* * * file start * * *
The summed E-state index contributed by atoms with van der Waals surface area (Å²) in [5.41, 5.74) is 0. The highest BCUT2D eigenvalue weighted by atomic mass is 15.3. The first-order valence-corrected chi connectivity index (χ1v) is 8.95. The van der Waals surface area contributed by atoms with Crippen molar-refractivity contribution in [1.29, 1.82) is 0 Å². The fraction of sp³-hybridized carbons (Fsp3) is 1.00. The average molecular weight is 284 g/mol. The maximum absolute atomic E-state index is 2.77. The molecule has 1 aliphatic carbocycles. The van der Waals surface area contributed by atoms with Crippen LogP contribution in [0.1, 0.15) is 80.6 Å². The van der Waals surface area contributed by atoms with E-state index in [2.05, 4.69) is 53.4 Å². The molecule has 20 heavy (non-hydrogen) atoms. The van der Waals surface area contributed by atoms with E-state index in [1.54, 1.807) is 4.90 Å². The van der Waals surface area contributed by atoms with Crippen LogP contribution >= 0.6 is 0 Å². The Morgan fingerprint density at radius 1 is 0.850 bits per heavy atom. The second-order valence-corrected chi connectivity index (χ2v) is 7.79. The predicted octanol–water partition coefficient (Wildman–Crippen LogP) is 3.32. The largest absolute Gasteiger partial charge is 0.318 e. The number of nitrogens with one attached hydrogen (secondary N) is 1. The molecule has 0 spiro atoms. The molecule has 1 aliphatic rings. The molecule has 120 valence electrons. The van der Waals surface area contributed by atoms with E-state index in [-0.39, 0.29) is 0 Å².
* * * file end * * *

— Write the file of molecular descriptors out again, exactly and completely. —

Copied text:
The summed E-state index contributed by atoms with van der Waals surface area (Å²) in [5.41, 5.74) is 0. The highest BCUT2D eigenvalue weighted by atomic mass is 15.3. The first-order valence-corrected chi connectivity index (χ1v) is 8.95. The van der Waals surface area contributed by atoms with Crippen molar-refractivity contribution in [1.29, 1.82) is 0 Å². The fraction of sp³-hybridized carbons (Fsp3) is 1.00. The average molecular weight is 284 g/mol. The maximum absolute atomic E-state index is 2.77. The molecule has 1 aliphatic carbocycles. The van der Waals surface area contributed by atoms with Crippen LogP contribution in [0.1, 0.15) is 80.6 Å². The van der Waals surface area contributed by atoms with E-state index in [2.05, 4.69) is 53.4 Å². The molecule has 20 heavy (non-hydrogen) atoms. The van der Waals surface area contributed by atoms with E-state index in [1.54, 1.807) is 4.90 Å². The van der Waals surface area contributed by atoms with Crippen LogP contribution >= 0.6 is 0 Å². The Morgan fingerprint density at radius 1 is 0.850 bits per heavy atom. The second-order valence-corrected chi connectivity index (χ2v) is 7.79. The predicted octanol–water partition coefficient (Wildman–Crippen LogP) is 3.32. The largest absolute Gasteiger partial charge is 0.318 e. The number of nitrogens with one attached hydrogen (secondary N) is 1. The molecule has 0 spiro atoms. The molecule has 1 aliphatic rings. The molecule has 120 valence electrons. The van der Waals surface area contributed by atoms with E-state index in [-0.39, 0.29) is 0 Å².